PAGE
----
One of the beautiful things about language is the way we express ourselves in different ways.
For example, I can immediately tell whether a speaker is Nigerian if they come up to me and say 'Please, I want to ease myself' instead of 'I would like to use the bathroom, please' LOL
Anyway, I told my son off recently and I ended our conversation by using a pidgin English saying:
Me: 'Anyway, I have finished warning you oh.....who get ear make im hear!'
Cool2: (looking confused) 'Mummy, what did you say?'
Me: (raising my voice)...'I said - who get ear, make im hear! Don't you understand?!'
Cool2: 'I think so mummy. You mean that I should use my ears!'
Me: (calming down) 'Exactly! A word is enough for the wise'
Cool2: (now looking more confused) 'Huh?'
Me: (sighing deeply) 'This means if you are really smart, this one warning I have just given you should be enough or else..............mmmh!'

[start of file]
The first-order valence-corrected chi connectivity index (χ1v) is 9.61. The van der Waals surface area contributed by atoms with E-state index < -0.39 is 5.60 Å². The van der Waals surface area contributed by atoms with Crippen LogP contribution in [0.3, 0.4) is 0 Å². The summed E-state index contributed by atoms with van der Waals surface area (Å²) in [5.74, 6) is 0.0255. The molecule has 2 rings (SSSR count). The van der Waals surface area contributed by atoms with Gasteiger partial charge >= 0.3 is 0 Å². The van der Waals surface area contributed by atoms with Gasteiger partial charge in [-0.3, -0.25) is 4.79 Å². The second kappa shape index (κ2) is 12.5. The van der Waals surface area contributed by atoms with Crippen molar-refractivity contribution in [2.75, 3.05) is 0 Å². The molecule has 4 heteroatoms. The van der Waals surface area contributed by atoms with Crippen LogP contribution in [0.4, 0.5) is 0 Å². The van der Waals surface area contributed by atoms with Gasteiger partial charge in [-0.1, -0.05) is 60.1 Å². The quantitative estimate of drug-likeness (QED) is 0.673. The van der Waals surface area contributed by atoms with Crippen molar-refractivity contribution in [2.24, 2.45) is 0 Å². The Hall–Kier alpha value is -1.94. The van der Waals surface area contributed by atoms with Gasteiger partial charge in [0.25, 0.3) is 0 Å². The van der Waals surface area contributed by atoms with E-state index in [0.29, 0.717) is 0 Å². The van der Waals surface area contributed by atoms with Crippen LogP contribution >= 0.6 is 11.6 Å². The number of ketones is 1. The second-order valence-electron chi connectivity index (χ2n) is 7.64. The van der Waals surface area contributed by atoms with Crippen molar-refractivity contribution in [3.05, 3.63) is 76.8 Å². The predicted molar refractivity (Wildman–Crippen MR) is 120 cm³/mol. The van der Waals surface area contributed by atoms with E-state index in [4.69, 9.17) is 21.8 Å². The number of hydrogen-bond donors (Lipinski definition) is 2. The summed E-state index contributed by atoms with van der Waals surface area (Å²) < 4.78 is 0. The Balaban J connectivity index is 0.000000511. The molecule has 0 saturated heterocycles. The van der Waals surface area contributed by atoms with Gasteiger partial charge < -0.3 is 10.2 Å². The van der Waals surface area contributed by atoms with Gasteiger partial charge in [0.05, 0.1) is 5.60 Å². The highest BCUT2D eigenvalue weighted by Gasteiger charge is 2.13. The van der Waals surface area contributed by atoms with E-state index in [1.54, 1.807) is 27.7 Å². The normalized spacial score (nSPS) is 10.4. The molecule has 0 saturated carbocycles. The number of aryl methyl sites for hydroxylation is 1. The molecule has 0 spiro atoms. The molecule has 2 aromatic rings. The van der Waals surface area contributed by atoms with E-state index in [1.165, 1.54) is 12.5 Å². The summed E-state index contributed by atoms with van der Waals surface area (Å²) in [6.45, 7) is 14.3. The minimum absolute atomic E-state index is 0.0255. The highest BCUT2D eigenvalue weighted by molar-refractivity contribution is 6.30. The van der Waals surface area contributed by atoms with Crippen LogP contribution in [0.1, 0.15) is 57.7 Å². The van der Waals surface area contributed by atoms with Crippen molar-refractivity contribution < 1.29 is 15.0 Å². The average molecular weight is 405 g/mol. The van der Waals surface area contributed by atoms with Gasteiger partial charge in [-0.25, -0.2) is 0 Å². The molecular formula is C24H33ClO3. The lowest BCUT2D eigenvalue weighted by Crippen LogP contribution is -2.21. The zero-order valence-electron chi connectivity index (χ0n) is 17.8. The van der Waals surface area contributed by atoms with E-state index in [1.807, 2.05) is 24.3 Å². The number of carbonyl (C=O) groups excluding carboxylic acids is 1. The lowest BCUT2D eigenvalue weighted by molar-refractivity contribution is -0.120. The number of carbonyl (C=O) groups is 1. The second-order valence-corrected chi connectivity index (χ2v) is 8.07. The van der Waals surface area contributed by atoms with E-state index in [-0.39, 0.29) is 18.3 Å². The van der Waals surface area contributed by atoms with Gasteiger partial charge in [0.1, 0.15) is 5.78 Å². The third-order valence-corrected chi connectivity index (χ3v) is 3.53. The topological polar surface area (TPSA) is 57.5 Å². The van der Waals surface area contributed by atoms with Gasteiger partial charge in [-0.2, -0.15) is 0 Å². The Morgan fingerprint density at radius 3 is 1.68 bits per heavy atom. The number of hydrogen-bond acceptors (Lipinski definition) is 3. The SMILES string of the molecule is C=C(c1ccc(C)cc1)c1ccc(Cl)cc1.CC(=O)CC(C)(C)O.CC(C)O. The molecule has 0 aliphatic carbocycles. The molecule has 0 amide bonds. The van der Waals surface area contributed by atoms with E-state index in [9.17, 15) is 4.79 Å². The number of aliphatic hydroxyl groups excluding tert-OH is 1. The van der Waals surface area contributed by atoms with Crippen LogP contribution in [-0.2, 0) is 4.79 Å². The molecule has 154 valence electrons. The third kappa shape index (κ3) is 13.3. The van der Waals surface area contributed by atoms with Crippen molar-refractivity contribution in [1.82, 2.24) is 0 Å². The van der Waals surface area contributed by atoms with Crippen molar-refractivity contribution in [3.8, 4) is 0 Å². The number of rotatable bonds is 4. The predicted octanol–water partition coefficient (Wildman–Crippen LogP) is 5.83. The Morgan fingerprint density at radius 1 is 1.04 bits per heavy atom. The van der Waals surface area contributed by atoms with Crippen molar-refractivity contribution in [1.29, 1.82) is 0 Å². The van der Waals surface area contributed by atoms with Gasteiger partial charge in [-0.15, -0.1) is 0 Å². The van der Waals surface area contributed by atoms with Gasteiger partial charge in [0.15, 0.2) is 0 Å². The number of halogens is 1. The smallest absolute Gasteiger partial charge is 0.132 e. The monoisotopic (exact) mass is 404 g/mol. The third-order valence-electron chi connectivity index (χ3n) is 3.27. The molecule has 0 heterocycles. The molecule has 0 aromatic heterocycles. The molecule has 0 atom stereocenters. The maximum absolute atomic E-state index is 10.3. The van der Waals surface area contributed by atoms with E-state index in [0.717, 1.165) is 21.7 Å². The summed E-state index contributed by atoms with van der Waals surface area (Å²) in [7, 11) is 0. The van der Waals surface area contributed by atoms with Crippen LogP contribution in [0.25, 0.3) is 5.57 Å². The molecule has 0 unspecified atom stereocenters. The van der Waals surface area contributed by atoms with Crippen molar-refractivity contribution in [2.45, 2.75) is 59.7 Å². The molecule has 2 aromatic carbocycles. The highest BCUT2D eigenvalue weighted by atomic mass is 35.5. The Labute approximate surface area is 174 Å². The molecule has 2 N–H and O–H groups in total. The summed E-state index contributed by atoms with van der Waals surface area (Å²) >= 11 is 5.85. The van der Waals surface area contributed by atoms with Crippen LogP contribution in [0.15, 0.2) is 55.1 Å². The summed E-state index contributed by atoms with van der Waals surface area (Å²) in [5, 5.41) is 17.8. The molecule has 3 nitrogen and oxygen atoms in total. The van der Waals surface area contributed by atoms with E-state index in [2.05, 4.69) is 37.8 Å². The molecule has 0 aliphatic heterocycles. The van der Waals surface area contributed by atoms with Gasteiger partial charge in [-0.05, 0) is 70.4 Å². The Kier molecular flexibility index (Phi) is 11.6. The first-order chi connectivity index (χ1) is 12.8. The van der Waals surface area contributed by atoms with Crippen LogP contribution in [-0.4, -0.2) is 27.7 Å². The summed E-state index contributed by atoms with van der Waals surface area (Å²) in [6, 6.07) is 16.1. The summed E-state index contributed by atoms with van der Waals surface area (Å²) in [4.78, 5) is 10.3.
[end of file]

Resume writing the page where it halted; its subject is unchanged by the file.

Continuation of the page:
Cool2: 'Ohhhhhh.....but, mum....I don't mean to be rude, but........'
His remark is cut short as I throw him 'The look.' This is because whenever he says 'I dont mean to be rude'....he usually goes ahead and says something inappropriate - and I have warned him about this, so................
Me: (narrowing my eyes and looking at him closely) 'Yes? Carry on....'
Cool2: 'I don't mean to be rude....but....why do you like saying things like ...'a word is enough for the wise'......?'
Me: 'Because I like them. They are called proverbs or sayings. You will learn to use them as you grow older!'